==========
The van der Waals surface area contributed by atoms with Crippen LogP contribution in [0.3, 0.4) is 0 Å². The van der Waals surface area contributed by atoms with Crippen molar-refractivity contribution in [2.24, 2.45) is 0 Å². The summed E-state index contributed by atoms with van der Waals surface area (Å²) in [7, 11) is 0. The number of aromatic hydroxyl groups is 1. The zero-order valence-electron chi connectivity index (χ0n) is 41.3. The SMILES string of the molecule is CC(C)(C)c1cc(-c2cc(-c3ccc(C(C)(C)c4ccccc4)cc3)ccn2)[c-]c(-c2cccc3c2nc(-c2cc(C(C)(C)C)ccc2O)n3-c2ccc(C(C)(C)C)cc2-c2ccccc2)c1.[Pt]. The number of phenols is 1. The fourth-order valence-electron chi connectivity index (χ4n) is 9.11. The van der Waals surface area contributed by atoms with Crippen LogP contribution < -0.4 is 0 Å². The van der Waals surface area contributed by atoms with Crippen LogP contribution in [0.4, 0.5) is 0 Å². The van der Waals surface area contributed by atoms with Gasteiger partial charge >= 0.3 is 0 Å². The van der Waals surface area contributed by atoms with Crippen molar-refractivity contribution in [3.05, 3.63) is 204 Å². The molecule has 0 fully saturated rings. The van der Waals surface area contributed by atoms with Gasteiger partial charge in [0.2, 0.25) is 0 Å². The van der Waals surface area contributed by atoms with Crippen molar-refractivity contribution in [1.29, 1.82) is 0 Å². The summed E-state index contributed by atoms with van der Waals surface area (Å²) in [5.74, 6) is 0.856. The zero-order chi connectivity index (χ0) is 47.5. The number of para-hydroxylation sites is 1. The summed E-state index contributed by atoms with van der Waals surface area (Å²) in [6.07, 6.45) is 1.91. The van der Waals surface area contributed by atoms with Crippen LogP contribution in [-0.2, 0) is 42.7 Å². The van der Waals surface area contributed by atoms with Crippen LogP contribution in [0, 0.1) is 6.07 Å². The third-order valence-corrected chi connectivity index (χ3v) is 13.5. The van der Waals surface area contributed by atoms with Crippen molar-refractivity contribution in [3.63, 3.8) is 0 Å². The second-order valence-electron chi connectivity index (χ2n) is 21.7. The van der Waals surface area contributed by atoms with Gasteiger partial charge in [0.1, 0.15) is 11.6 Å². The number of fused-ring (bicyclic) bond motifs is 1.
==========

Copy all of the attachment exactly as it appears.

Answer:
The van der Waals surface area contributed by atoms with Crippen LogP contribution in [0.3, 0.4) is 0 Å². The van der Waals surface area contributed by atoms with Crippen molar-refractivity contribution in [2.24, 2.45) is 0 Å². The summed E-state index contributed by atoms with van der Waals surface area (Å²) in [7, 11) is 0. The number of aromatic hydroxyl groups is 1. The zero-order valence-electron chi connectivity index (χ0n) is 41.3. The SMILES string of the molecule is CC(C)(C)c1cc(-c2cc(-c3ccc(C(C)(C)c4ccccc4)cc3)ccn2)[c-]c(-c2cccc3c2nc(-c2cc(C(C)(C)C)ccc2O)n3-c2ccc(C(C)(C)C)cc2-c2ccccc2)c1.[Pt]. The number of phenols is 1. The fourth-order valence-electron chi connectivity index (χ4n) is 9.11. The van der Waals surface area contributed by atoms with Crippen LogP contribution < -0.4 is 0 Å². The van der Waals surface area contributed by atoms with Crippen LogP contribution in [0.4, 0.5) is 0 Å². The van der Waals surface area contributed by atoms with Gasteiger partial charge >= 0.3 is 0 Å². The van der Waals surface area contributed by atoms with Crippen molar-refractivity contribution in [3.05, 3.63) is 204 Å². The molecule has 0 fully saturated rings. The van der Waals surface area contributed by atoms with Gasteiger partial charge in [0.2, 0.25) is 0 Å². The van der Waals surface area contributed by atoms with Crippen molar-refractivity contribution in [1.29, 1.82) is 0 Å². The summed E-state index contributed by atoms with van der Waals surface area (Å²) in [5.74, 6) is 0.856. The zero-order chi connectivity index (χ0) is 47.5. The number of para-hydroxylation sites is 1. The summed E-state index contributed by atoms with van der Waals surface area (Å²) in [6.07, 6.45) is 1.91. The van der Waals surface area contributed by atoms with Crippen LogP contribution in [-0.2, 0) is 42.7 Å². The van der Waals surface area contributed by atoms with Crippen LogP contribution in [0, 0.1) is 6.07 Å². The third-order valence-corrected chi connectivity index (χ3v) is 13.5. The van der Waals surface area contributed by atoms with Crippen molar-refractivity contribution in [3.63, 3.8) is 0 Å². The second-order valence-electron chi connectivity index (χ2n) is 21.7. The van der Waals surface area contributed by atoms with Gasteiger partial charge in [0.1, 0.15) is 11.6 Å². The number of fused-ring (bicyclic) bond motifs is 1.